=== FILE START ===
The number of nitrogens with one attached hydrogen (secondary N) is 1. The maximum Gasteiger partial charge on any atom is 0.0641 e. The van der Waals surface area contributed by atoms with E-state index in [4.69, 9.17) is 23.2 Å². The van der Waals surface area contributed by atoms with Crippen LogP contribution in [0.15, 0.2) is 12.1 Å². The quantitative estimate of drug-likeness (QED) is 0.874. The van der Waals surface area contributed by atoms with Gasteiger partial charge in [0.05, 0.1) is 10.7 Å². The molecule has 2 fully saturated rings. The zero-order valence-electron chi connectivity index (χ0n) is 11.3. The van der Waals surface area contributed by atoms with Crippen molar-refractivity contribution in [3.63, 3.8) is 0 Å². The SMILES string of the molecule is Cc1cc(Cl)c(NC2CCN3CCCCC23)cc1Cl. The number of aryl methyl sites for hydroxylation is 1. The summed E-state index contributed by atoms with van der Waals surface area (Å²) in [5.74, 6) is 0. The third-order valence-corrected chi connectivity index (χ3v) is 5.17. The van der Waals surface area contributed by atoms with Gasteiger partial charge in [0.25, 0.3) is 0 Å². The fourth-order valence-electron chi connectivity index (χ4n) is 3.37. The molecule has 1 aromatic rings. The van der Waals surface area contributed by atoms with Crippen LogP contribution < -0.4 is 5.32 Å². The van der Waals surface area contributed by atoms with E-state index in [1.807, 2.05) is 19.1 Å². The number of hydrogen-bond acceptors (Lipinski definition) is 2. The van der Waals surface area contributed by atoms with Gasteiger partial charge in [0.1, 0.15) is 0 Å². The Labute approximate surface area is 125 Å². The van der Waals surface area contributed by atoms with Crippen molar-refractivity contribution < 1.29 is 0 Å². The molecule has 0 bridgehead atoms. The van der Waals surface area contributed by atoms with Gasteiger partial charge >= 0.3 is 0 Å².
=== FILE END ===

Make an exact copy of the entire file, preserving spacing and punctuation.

The number of nitrogens with one attached hydrogen (secondary N) is 1. The maximum Gasteiger partial charge on any atom is 0.0641 e. The van der Waals surface area contributed by atoms with E-state index in [4.69, 9.17) is 23.2 Å². The van der Waals surface area contributed by atoms with Crippen LogP contribution in [0.15, 0.2) is 12.1 Å². The quantitative estimate of drug-likeness (QED) is 0.874. The van der Waals surface area contributed by atoms with Gasteiger partial charge in [0.05, 0.1) is 10.7 Å². The molecule has 2 fully saturated rings. The zero-order valence-electron chi connectivity index (χ0n) is 11.3. The van der Waals surface area contributed by atoms with Crippen molar-refractivity contribution in [3.63, 3.8) is 0 Å². The SMILES string of the molecule is Cc1cc(Cl)c(NC2CCN3CCCCC23)cc1Cl. The number of aryl methyl sites for hydroxylation is 1. The summed E-state index contributed by atoms with van der Waals surface area (Å²) in [5.74, 6) is 0. The third-order valence-corrected chi connectivity index (χ3v) is 5.17. The van der Waals surface area contributed by atoms with Gasteiger partial charge in [0.25, 0.3) is 0 Å². The fourth-order valence-electron chi connectivity index (χ4n) is 3.37. The molecule has 1 aromatic rings. The van der Waals surface area contributed by atoms with Crippen LogP contribution < -0.4 is 5.32 Å². The van der Waals surface area contributed by atoms with E-state index in [1.807, 2.05) is 19.1 Å². The number of hydrogen-bond acceptors (Lipinski definition) is 2. The van der Waals surface area contributed by atoms with Gasteiger partial charge in [0.1, 0.15) is 0 Å². The Labute approximate surface area is 125 Å². The van der Waals surface area contributed by atoms with Crippen molar-refractivity contribution < 1.29 is 0 Å². The molecule has 0 bridgehead atoms. The van der Waals surface area contributed by atoms with Gasteiger partial charge >= 0.3 is 0 Å².